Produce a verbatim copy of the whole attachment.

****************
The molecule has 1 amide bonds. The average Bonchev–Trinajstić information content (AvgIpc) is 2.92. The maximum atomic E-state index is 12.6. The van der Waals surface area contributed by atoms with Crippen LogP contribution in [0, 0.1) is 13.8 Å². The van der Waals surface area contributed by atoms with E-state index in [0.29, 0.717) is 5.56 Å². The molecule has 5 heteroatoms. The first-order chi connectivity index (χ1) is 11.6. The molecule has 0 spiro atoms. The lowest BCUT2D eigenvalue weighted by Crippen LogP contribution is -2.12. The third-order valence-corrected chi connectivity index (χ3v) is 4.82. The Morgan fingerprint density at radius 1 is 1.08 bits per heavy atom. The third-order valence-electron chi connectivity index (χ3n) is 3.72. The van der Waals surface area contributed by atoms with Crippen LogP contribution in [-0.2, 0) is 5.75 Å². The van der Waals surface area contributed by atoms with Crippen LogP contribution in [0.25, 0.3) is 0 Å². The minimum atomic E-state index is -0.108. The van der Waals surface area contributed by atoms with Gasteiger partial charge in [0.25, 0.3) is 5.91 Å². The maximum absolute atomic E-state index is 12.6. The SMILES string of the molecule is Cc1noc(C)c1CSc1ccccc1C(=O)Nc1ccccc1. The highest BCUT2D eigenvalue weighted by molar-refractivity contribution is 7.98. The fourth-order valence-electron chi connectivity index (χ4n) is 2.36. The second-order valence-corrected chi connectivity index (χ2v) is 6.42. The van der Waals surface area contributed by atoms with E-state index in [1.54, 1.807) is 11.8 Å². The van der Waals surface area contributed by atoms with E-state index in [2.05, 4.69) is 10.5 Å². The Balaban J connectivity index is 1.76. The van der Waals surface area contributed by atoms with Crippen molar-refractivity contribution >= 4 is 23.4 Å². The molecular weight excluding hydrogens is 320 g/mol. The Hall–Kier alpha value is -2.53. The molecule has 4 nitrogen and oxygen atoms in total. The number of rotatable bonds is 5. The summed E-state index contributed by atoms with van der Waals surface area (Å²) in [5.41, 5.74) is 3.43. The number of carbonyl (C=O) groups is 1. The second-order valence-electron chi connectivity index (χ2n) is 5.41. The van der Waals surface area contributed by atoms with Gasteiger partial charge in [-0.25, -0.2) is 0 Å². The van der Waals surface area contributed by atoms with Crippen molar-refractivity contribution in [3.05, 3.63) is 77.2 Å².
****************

The molecule has 1 amide bonds. The average Bonchev–Trinajstić information content (AvgIpc) is 2.92. The maximum atomic E-state index is 12.6. The van der Waals surface area contributed by atoms with Crippen LogP contribution in [0, 0.1) is 13.8 Å². The van der Waals surface area contributed by atoms with E-state index in [0.29, 0.717) is 5.56 Å². The molecule has 5 heteroatoms. The first-order chi connectivity index (χ1) is 11.6. The molecule has 0 spiro atoms. The lowest BCUT2D eigenvalue weighted by Crippen LogP contribution is -2.12. The third-order valence-corrected chi connectivity index (χ3v) is 4.82. The Morgan fingerprint density at radius 1 is 1.08 bits per heavy atom. The third-order valence-electron chi connectivity index (χ3n) is 3.72. The van der Waals surface area contributed by atoms with Crippen LogP contribution in [-0.2, 0) is 5.75 Å². The van der Waals surface area contributed by atoms with Crippen LogP contribution in [0.25, 0.3) is 0 Å². The minimum atomic E-state index is -0.108. The van der Waals surface area contributed by atoms with Gasteiger partial charge in [0.25, 0.3) is 5.91 Å². The maximum absolute atomic E-state index is 12.6. The SMILES string of the molecule is Cc1noc(C)c1CSc1ccccc1C(=O)Nc1ccccc1. The highest BCUT2D eigenvalue weighted by molar-refractivity contribution is 7.98. The fourth-order valence-electron chi connectivity index (χ4n) is 2.36. The second-order valence-corrected chi connectivity index (χ2v) is 6.42. The van der Waals surface area contributed by atoms with E-state index in [1.54, 1.807) is 11.8 Å². The van der Waals surface area contributed by atoms with E-state index in [2.05, 4.69) is 10.5 Å². The Balaban J connectivity index is 1.76. The van der Waals surface area contributed by atoms with Crippen molar-refractivity contribution >= 4 is 23.4 Å². The molecular weight excluding hydrogens is 320 g/mol. The Hall–Kier alpha value is -2.53. The molecule has 4 nitrogen and oxygen atoms in total. The number of rotatable bonds is 5. The summed E-state index contributed by atoms with van der Waals surface area (Å²) in [5.41, 5.74) is 3.43. The number of carbonyl (C=O) groups is 1. The second-order valence-electron chi connectivity index (χ2n) is 5.41. The van der Waals surface area contributed by atoms with Gasteiger partial charge in [-0.25, -0.2) is 0 Å². The van der Waals surface area contributed by atoms with Crippen molar-refractivity contribution in [3.05, 3.63) is 77.2 Å².